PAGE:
Costello isn't afraid to rework signature songs. "(The Angels Wanna Wear My) Red Shoes" is performed alone, with a furiously strummed acoustic guitar reminiscent of Pete Townsend's banging overture to "Pinball Wizard." "Alison" is presented as a showstopper, the centerpiece of a set-closing medley that also includes a two-minute detour into a pair of Smokey Robinson classics. The five American shows documented on Costello and Nieve provide a song list as diverse as American Top 40 radio of the Sixties. But instead of the percussive influences of Motown, Mersey, and Stax, Costello and Nieve provide nuanced arrangements in tribute to Broadway, Beethoven, the Grateful Dead, and classic film scores. Plus you get an Elvis Costello confident and comfortable enough to joke about his work during the between-song monologues.
Most of Costello and Nieve stands as a simple document -- one of contemporary pop's best songwriters reinventing himself as a song stylist, providing a perfect treat for long time fans. Perhaps the defining moment of Costello and Nieve arrives during his take on the Burt Bacharach/Hal David classic "I Just Don't Know What to Do with Myself," a hit for Dionne Warwick in 1966 and a staple of Costello's early shows (heard on the '78 comp Stiffs Live). On this new version, Costello appears to address his commercial shortcomings head-on, notably the disappointing reception accorded 1996's All This Useless Beauty. It's as if for the first time Costello has discovered that someone else's words fit his plight better than his own.
-- Steve Kistulentz
The Hilliard Ensemble
A Hilliard Songbook
(ECM New Series)
The Hilliard Ensemble, a vocal group consisting of a countertenor, two tenors, and a baritone, has recorded a string of popular and artistically successful CDs for the ECM label. (Think of the group as the King's Singers minus the kitsch.) Many of these discs are devoted to early music and composers such as Tallis and Perotin. Some, however, present music from our own time, notably that of Estonian composer Arvo Part, whose compositions prove the viability and relevance of classical music in contemporary culture. In his introduction to this new double-disc set, Hilliard baritone Gordon Jones notes an apparent paradox: The supply of early music (i.e., approximately pre-1650) is almost limitless, but modern music suitable for this ensemble and its unusual combination of voices is relatively rare.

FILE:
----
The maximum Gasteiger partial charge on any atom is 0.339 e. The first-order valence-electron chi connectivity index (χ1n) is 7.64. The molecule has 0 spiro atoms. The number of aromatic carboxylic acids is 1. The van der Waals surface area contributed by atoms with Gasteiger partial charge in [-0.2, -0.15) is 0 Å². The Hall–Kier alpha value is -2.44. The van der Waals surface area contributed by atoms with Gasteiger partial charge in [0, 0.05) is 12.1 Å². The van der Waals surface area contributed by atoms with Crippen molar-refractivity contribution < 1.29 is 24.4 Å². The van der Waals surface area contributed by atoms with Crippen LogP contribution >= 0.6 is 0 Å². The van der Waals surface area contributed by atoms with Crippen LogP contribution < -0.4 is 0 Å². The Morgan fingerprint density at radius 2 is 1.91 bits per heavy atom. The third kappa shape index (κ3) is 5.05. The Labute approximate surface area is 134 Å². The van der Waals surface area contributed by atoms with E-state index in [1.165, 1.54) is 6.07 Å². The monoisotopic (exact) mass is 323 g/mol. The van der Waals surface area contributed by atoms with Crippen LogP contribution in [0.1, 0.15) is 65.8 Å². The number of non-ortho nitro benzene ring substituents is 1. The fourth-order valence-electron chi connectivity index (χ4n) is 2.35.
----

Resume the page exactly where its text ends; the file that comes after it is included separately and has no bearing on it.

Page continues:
What's a poor ensemble to do? Hilliard's solution has been to commission new works and to encourage composers. Each year the Hilliard Ensemble holds a summer school where aspiring vocal ensembles and composers can be heard. Several of the works in this Songbook come from these occasions. All of the works (except icon Morton Feldman's Only) are by living composers. In addition to Part, James MacMillan and Veljo Tormis are dominant forces in today's music scene. Composers such as Michael Finnissy and John Casken are not far behind them. A Hilliard Songbook, then, is a confluence of opportunities -- for the singers, for the composers, and for listeners, who will respond to the variety and craftsmanship of the offerings. Several different important contemporary styles are represented, and the music is consistently absorbing. One minor drawback of this Songbook is its addictive nature: Much of the music lends itself to deeply contemplative listening, and once you've entered this simple yet strangely sensuous sound-world, it's hard to leave.
-- Raymond Tuttle
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Out for some time now (although it seems highly unlikely many people beyond New England, particularly anyone in the subtropical rock purgatory called South Florida, have heard it), Wicked Alternative works a more sweet-and-sour territory than the poppier sounds heard on this Boston-based band's previous releases, recalling at various times the Beatles, the Kinks, and especially hometown forebears Big Dipper. Singers/songwriters/guitarists Tim Gosnell and Dan Maranci split frontman duties straight down the middle, the former handling the more melodic cuts ("Magazine," "Spring," "Three Days"), the latter gnarling his numbers a tad with some aural and lyrical rancor ("Mrs. Poptart," "Her Thumbhead," "Youth Hostile") -- not unlike the way that Bill Goffrier and Gary Waleik approached their respective songs in Big Dipper. (Oh -- Jigsaws bassist Tom Brewitt did time with that band in its final form.)
Gosnell and Maranci practice a refreshing economy with lyrics, intent on communicating dissatisfaction and disaffection with both the world in general and some of its unnamed inhabitants in particular rather than on sniping and snarling about anything too specific. (Well, Maranci eviscerates the Dead/Phish axis and its adherents on "Shakedown Frown," while Gosnell unflinchingly lacerates rock-scene ne'er-do-wells on "I Am in a Band.") Not that either of them, thank goodness, ever indulges in angst-y moaning, and yet their unmitigated discontent grows somewhat wearisome about midway through these fourteen songs. Can everything deserve such ironic scorn? Still, their constant crankiness doesn't dampen the pop-rocking exuberance of the music, which careens along agreeably atop fetching two-guitar, verse-chorus-verse tunes and Michael Tocker's giddy beat. (Yellow Dog, 399 Broadway, #41, Cambridge, MA 02139)
-- Michael Yockel